I have had the help of some talented crew members from time-to-time during production, but the micro-budget for this project kept me working in virtual solitude – interviewing, shooting and editing.

Although this suits my nature just fine, this is where problems can start.

No matter how hard you to try to rein in your biases and experiences, their influence creeps into your process, particularly in editing.

You easily become convinced you’ve got it right:

  • The sweet little scene with a subject you’ve really connected with; 
  • The funny moment that makes you laugh each time you see it; 
  • The beautiful drone shot.

They all fight to find their way into your film. As editor you must guard and guide the story, making sure every moment, every cut, every visual advances the narrative. 

The ruthlessness required is simply beyond me.

This is when I depend on members of the test audience. They poke your soft spots, call you back when you wander from the storyline and question every awkward moment. 

Sometimes you just want to bury your head in the sand – pour a glass of wine and ignore the advice. But that is hardly useful. So when I do a screening, I strive to open my heart and head; I take notes; I consider every comment.

For the filmmaker, the challenge is not only to listen, but also to try to understand. Feedback can’t always be taken literally; improvements are often found by changing something other than the specific quibble. 

Here’s the thing: I have never found my work to get worse after a test screening. It has always …  always gotten better.

Not everyone can be part of the test audience so, as a thank you for reading this post, I’ve included a little taste of the first cut of “Finding John Lingwood” – a clip of my work so far on the opening credits.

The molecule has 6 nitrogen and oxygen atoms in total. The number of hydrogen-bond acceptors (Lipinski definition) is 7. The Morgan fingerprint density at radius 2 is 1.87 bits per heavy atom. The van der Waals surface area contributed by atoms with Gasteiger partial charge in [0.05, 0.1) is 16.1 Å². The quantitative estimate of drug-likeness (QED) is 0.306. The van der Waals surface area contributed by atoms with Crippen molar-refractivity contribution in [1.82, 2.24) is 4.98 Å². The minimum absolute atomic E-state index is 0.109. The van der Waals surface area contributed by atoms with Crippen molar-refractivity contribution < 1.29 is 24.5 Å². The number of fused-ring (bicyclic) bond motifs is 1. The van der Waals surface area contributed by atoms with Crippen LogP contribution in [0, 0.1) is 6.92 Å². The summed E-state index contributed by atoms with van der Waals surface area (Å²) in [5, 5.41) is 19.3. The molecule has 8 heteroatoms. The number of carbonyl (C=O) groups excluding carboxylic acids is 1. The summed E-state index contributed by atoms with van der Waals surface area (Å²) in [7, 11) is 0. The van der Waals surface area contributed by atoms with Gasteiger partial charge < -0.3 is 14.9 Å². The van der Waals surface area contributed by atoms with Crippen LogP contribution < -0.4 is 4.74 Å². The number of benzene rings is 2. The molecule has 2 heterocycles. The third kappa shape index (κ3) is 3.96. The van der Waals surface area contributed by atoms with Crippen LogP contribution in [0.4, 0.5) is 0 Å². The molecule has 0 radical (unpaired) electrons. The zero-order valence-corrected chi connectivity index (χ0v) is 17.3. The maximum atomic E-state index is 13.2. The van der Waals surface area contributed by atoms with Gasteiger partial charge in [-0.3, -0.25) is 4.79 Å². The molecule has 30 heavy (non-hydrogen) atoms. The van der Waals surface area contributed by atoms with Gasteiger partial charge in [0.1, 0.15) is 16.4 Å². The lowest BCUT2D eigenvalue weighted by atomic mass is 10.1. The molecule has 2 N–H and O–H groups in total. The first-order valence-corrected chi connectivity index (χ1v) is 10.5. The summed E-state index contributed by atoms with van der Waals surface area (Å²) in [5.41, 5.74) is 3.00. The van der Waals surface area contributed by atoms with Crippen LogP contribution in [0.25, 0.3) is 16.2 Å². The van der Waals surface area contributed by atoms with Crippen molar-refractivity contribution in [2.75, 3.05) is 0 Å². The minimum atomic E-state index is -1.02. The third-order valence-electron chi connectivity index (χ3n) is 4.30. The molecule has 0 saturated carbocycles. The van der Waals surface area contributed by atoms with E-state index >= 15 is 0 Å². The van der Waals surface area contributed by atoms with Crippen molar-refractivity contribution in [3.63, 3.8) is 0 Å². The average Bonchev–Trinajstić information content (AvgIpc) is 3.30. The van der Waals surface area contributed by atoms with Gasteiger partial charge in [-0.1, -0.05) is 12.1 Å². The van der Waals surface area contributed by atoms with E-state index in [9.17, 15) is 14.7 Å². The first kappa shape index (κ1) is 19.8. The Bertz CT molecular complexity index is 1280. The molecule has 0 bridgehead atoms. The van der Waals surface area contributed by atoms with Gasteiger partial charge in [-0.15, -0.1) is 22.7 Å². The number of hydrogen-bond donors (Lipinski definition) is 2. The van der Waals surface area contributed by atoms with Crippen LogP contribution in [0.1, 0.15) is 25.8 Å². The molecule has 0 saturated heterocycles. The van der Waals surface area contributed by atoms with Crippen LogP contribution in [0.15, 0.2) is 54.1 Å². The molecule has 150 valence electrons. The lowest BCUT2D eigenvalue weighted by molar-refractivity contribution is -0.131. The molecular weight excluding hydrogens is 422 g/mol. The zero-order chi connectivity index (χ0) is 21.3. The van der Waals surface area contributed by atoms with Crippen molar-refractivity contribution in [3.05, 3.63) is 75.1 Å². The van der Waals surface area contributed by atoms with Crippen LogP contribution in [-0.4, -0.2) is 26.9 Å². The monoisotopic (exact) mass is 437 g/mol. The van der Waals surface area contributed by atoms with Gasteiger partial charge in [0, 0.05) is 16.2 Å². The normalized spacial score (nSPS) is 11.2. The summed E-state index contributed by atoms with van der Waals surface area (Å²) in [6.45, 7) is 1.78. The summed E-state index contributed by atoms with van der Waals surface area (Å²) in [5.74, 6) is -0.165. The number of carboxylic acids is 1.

I’m hoping to achieve three things:

  • Evoke the period, 1955-1996,
  • Set a tone of the film,
  • Reflect the character of John Lingwood. 

It’ll be hard to judge these criteria without see the entire film, but I would love to hear your thoughts just the same. Please comment below.

Finally, the day has arrived: Return to Burnt Island

It feels like I’ve been planning this day forever.

Tomorrow, I am going to recreate a trip to the Lingwood Family Cottage on Burnt Island in Georgina Bay for my documentary Finding John Lingwood”.

Along with John’s daughter Lisa and her husband Jeff we will be driving the cross-country route to Honey Harbour and hopping aboard Larry Simon’s water taxi for a 20 minute ride to the cottage. It’s the only way you can get there.

On the way we’ll be stopping by the Dairy Queen in Alliston to shoot some scenes to Lisa ordering a milkshake, just as she did in her childhood when she made the trek in the backseat of her dad’s Buick with brother Cameron.

Designed and built by John beginning the late 50s, the cottage was a regular pilgrimage for John and family up until the mid-1990s. Daughter Lisa believes this was the place her father felt most at home – grooming the beach in the early morning before everyone else was awake.

There’s something about a journey that brings us closer to understanding how lives unfold. With Lisa as my guide I’ll visit the places that most inspired John and perhaps catch a glimpse of him on the shore, rake in hand tending to the sand … maybe sitting in the Teahouse or swaying in a hammock in the woods near the cottage.

I’m excited to be working alongside a skilled crew for this section of the project:
K. Jennifer Bedford – Videography and Drone Pilot
Gary Kirkham – Audio Guy
Katie Heath – Production Assistant and Stills Photographer

Meanwhile, in Waterloo Region lives are changed

As the world continues to swirl about us – political maneuvering, terrorist attacks, climate change – the quiet life in Waterloo Region carries on.  Ignoring the world is not the answer, but it is equally important that we hear and share the stories of how everyday people enrich the life we share here.

I finished producing this short video for House of Friendship last week. It documents the renovation of the agency’s Emergency Food Hamper Program building at 807 Guelph St. I started way back in August 2016, capturing daily time lapse sequences and live video. The real story didn’t emerge until the finally weeks, when we discovered that early in her career, Teresa O’Reilly a project manager for the job, depended on the program to help her make ends meet.

Watch as Teresa tells her story about how the Emergency Food Hamper Program changed her life.